By Dominique Jones

Singers perform at the annual MLK Jr. celebration

Photo by Kelly Davidson

Dr. Martin Luther King Jr. is a polarizing figure in the African-American community. He’s someone that everyone learns about, and an archetype that is often used to frame black intellect, religion, and politics. So, when I learned of all of the celebratory events around MLK Day at Berklee, I expected the same old routine. People would quote and make reference to his “I Have A Dream” speech, the March on Washington, his untimely death, and that’s it. My expectation was that it would be generic, and therefore, boring.

What happened instead was one of the most unapologetic celebrations of blackness that I have ever witnessed in an educational setting.

I was in awe when the entire, diverse audience stood to honor the singing of the black national anthem, “Lift Every Voice,” performed beautifully by a group of students. Following was a spoken-word piece, shared by Jonathan Mendoza and illustrated through dance by Boston Conservatory student dancer Michael Morris Jr. This piece, titled “An Unapologetic Celebration of the Self,” was vital to the authenticity of the night for me. As black bodies in America are under attack through police brutality, the young man dancing illustrated the life and light that we, as members of this society hold, physically and intellectually.

A spoken word and dance composition called "An Unapologetic Celebration of the Self" being performed.

Photo by Kelly Davidson

I was also very pleased to witness the premiere of The Glory Project video. This video, which took over 1,500 man-hours to complete, comprised students from varying backgrounds, of different ages, and from countries all over the world. They all concentrated their creativity to cover the Oscar–Award-winning song from the movie Selma, and with the belief that meaningful change can happen and racism can be overcome through solidarity and alliance with one another. These are the uncomfortable but necessary conversations that Dr. King was brave enough to have in front of the world. In our Berklee community, we must show that same fortitude.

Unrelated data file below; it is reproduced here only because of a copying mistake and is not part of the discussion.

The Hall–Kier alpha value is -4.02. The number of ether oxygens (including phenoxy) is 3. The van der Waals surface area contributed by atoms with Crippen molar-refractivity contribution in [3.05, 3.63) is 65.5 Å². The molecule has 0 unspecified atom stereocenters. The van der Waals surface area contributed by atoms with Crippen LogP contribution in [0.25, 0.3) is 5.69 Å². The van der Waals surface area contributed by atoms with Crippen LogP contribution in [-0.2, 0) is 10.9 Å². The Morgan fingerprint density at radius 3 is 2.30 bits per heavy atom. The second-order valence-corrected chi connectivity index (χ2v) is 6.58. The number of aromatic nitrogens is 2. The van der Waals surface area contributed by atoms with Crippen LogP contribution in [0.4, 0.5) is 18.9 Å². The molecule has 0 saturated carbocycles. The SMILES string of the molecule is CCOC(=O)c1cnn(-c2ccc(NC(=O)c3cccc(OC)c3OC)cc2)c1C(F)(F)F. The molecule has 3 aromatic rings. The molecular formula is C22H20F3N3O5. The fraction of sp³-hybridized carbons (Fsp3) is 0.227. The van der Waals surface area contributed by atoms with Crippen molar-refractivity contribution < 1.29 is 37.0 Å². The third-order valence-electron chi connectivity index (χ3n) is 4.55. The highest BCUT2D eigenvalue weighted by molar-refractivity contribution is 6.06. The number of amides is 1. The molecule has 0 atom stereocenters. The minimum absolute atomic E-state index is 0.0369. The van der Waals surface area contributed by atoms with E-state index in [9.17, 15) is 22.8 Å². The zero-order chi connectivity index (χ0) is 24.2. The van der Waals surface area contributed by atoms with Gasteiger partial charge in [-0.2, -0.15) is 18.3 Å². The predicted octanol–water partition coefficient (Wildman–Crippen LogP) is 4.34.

Finally, Ledisi took the stage, starting with her hit song “Alright.”

Singer Ledisi performs

Photo by Kelly Davidson

This brought the room further into happy spirits, before she launched into iconic gospel singer Mahalia Jackson’s “Precious Lord.” A hush fell over the room, and I felt transported to the difficult time when this song was first performed. This song resonates deeply with me, as I believe it takes faith—in something—to traverse the great obstacles of humanity. It is a soul-stirring song, which Ledisi performed brilliantly, but she left us with a call to action. In her final song, she riffed, “Get up!” asking the audience to respond with “Raise up!” This is what we must do in times of turmoil. We must allow the best of ourselves to emerge at the forefront. In the words of Dr. King, “I have decided to stick with love. Hate is too great a burden to bear.”

Dominique Jones is a second-semester voice principal from Oakland, California. An International Songwriting Competition winner in 2014, Dom released her first album, Wingspan, the same year. In addition to writing for the Berklee Groove, Jones is currently a spring fellow for Forbes 30 under 30 recognized publication, Blavity. More about her work in music, media, and journalism can be found at